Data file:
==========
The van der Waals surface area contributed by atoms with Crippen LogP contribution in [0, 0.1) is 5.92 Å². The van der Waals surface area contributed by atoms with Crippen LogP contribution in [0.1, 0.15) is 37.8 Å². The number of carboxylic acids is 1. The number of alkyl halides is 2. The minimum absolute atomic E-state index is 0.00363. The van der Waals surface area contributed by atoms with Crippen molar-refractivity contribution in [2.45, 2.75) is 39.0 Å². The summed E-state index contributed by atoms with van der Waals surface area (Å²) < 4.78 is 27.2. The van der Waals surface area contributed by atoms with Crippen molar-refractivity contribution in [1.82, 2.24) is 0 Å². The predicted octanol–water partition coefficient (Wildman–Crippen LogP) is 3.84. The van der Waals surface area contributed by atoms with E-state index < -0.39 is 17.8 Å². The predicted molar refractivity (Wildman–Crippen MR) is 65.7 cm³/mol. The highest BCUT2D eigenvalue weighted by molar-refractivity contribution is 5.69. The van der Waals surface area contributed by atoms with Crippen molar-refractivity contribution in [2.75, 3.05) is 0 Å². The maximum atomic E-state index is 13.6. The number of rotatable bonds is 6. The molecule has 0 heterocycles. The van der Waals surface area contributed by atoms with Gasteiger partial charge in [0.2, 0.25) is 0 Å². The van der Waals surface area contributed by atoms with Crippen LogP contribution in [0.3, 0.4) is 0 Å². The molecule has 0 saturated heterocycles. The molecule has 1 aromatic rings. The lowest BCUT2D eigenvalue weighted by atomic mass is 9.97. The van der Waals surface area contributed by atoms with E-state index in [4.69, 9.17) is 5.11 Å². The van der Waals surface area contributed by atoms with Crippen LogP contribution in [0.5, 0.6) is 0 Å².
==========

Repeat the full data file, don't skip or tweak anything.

The van der Waals surface area contributed by atoms with Crippen LogP contribution in [0, 0.1) is 5.92 Å². The van der Waals surface area contributed by atoms with Crippen LogP contribution in [0.1, 0.15) is 37.8 Å². The number of carboxylic acids is 1. The number of alkyl halides is 2. The minimum absolute atomic E-state index is 0.00363. The van der Waals surface area contributed by atoms with Crippen molar-refractivity contribution in [2.45, 2.75) is 39.0 Å². The summed E-state index contributed by atoms with van der Waals surface area (Å²) < 4.78 is 27.2. The van der Waals surface area contributed by atoms with Crippen molar-refractivity contribution in [1.82, 2.24) is 0 Å². The predicted octanol–water partition coefficient (Wildman–Crippen LogP) is 3.84. The van der Waals surface area contributed by atoms with E-state index < -0.39 is 17.8 Å². The predicted molar refractivity (Wildman–Crippen MR) is 65.7 cm³/mol. The highest BCUT2D eigenvalue weighted by molar-refractivity contribution is 5.69. The van der Waals surface area contributed by atoms with Crippen molar-refractivity contribution in [2.75, 3.05) is 0 Å². The maximum atomic E-state index is 13.6. The number of rotatable bonds is 6. The molecule has 0 heterocycles. The van der Waals surface area contributed by atoms with Gasteiger partial charge in [0.2, 0.25) is 0 Å². The van der Waals surface area contributed by atoms with Crippen LogP contribution in [0.3, 0.4) is 0 Å². The molecule has 0 saturated heterocycles. The molecule has 1 aromatic rings. The lowest BCUT2D eigenvalue weighted by atomic mass is 9.97. The van der Waals surface area contributed by atoms with E-state index in [4.69, 9.17) is 5.11 Å². The van der Waals surface area contributed by atoms with Crippen LogP contribution in [0.5, 0.6) is 0 Å².